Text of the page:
The computer company Microsoft recently ended an unusual experiment by pulling up a data center that has been serving internet requests from under the sea for the last two years. The company says the experiment was a success.
Data centers are usually large buildings full of hundreds or thousands of high-powered computers called servers. You may not think about data centers much, but they’re responsible for everything that we do on the Internet.
When we search for something, or load a webpage, our requests follow a bouncing path through the internet until they reach one or many servers, which give us back the information we asked for. As the internet has grown, the need for data centers has also grown.
Data centers have many problems. The servers use huge amounts of energy. Some of this is needed to make the computers run, but much of the energy is used to keep the servers cool. If computers overheat, they’re far more likely to break.
Microsoft wanted to try putting a data center under the sea, to see if the seawater could naturally cool the computers, saving energy and money.
So the company created a special data center that could fit inside a large tank. Microsoft hired a company that builds submarines to design the tank. They wanted the unit to be large enough to hold lots of computers, but small enough to move around on a truck.
In 2018, the company lowered their data center into the water near the Orkney Islands. The data center was called “Northern Isles”, since it was located in Scotland’s northern islands.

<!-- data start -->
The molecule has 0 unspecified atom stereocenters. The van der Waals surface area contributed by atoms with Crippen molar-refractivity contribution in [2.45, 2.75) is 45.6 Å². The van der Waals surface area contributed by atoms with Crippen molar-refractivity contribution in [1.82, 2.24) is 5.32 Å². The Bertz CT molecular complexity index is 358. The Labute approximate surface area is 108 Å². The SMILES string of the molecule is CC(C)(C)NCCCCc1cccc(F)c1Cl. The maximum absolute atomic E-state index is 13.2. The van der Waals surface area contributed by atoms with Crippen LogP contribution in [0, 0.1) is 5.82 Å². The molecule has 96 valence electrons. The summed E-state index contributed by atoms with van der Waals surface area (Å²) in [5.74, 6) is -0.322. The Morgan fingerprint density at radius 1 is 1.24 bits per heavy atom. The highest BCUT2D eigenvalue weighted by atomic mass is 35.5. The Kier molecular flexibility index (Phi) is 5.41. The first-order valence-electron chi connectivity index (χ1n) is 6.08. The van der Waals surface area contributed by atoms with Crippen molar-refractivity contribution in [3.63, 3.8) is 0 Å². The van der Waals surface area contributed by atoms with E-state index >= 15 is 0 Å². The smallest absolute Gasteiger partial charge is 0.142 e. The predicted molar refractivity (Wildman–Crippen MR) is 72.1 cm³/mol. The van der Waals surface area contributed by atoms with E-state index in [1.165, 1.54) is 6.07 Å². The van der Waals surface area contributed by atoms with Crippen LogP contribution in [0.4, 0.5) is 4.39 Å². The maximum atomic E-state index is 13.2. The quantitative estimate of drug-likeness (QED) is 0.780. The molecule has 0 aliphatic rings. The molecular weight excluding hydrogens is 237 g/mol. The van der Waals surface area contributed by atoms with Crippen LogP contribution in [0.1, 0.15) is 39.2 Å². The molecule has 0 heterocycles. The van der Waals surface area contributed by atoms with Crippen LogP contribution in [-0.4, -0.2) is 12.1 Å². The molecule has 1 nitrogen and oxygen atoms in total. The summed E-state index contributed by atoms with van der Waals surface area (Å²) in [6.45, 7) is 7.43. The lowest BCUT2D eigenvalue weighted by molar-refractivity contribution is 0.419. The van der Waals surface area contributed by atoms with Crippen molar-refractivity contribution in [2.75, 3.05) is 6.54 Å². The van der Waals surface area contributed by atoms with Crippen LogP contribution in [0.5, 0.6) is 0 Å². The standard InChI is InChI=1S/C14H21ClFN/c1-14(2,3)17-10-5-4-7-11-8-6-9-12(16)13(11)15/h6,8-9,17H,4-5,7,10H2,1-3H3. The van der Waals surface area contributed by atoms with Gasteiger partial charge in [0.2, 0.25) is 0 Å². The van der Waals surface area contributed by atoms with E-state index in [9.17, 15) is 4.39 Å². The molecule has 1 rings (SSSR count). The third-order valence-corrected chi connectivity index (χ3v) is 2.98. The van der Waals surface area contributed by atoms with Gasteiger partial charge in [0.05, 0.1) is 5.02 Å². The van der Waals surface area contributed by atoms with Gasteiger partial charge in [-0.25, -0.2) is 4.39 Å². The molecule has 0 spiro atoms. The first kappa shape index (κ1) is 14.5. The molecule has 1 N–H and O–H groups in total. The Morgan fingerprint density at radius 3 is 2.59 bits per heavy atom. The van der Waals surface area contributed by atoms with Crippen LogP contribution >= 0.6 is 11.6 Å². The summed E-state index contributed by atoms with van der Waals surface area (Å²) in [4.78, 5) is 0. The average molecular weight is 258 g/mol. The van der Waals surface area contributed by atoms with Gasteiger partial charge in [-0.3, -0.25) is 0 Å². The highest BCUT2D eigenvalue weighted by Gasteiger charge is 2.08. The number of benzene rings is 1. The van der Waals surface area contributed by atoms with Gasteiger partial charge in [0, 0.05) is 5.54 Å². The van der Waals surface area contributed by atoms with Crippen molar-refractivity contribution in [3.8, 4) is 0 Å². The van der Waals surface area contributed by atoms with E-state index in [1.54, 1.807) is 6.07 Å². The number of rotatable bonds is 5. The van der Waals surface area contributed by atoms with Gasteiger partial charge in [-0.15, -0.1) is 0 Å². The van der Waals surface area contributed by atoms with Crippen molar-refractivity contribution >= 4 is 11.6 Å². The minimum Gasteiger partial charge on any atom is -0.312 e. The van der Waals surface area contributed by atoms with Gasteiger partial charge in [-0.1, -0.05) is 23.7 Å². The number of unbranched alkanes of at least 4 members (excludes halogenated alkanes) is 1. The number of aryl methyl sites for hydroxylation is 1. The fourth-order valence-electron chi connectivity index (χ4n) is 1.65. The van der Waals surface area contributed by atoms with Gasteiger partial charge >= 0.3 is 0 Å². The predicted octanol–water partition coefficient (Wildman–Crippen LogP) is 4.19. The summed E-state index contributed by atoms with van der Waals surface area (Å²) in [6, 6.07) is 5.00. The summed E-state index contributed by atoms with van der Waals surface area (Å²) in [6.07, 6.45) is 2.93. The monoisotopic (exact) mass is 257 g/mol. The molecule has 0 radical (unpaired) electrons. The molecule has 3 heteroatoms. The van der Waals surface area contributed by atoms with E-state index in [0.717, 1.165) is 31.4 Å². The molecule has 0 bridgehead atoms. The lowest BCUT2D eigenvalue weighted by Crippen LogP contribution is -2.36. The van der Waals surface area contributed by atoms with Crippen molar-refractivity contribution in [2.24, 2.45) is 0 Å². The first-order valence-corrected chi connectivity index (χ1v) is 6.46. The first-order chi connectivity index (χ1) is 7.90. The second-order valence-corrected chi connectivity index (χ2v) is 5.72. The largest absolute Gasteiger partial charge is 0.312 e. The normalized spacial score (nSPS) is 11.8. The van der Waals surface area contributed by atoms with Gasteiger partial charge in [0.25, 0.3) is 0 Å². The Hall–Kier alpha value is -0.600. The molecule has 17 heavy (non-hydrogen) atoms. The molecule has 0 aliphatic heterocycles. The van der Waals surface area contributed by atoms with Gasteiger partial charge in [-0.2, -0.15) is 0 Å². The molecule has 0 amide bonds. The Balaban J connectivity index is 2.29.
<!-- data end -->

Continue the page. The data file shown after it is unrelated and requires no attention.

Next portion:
The air in the tank was replaced with a gas called nitrogen, to keep oxygen from damaging the computer parts. Special cables provided a high-speed internet connection and electricity. The electricity came from nearby wind and solar energy sources.
After a few tests, the Northern Isles data center was put to work. For the last two years, its 864 servers have been helping the internet run. Earlier this year, some of the servers were used to do research on the coronavirus.
In July, the company pulled the data center back to the surface. It was covered with a thin coat of algae, and had some small sea animals clinging to it. But other than that, it was fine.
So how did the data center do? Very well, it turns out. Northern Isles used far less energy than a land-based data center would have used over the same amount of time.
The conditions were good for the computers, too. Microsoft says that the number of servers that normally have problems on land is eight times higher than the number of servers that broke underwater.
The company says that’s probably because there wasn’t any oxygen in the container. It also helped that there were no humans near the servers, so the machines and their cables never got bumped by accident.
Microsoft is excited about the results produced by its underwater data center, and is eager to apply the lessons they learned to other data centers in the future.
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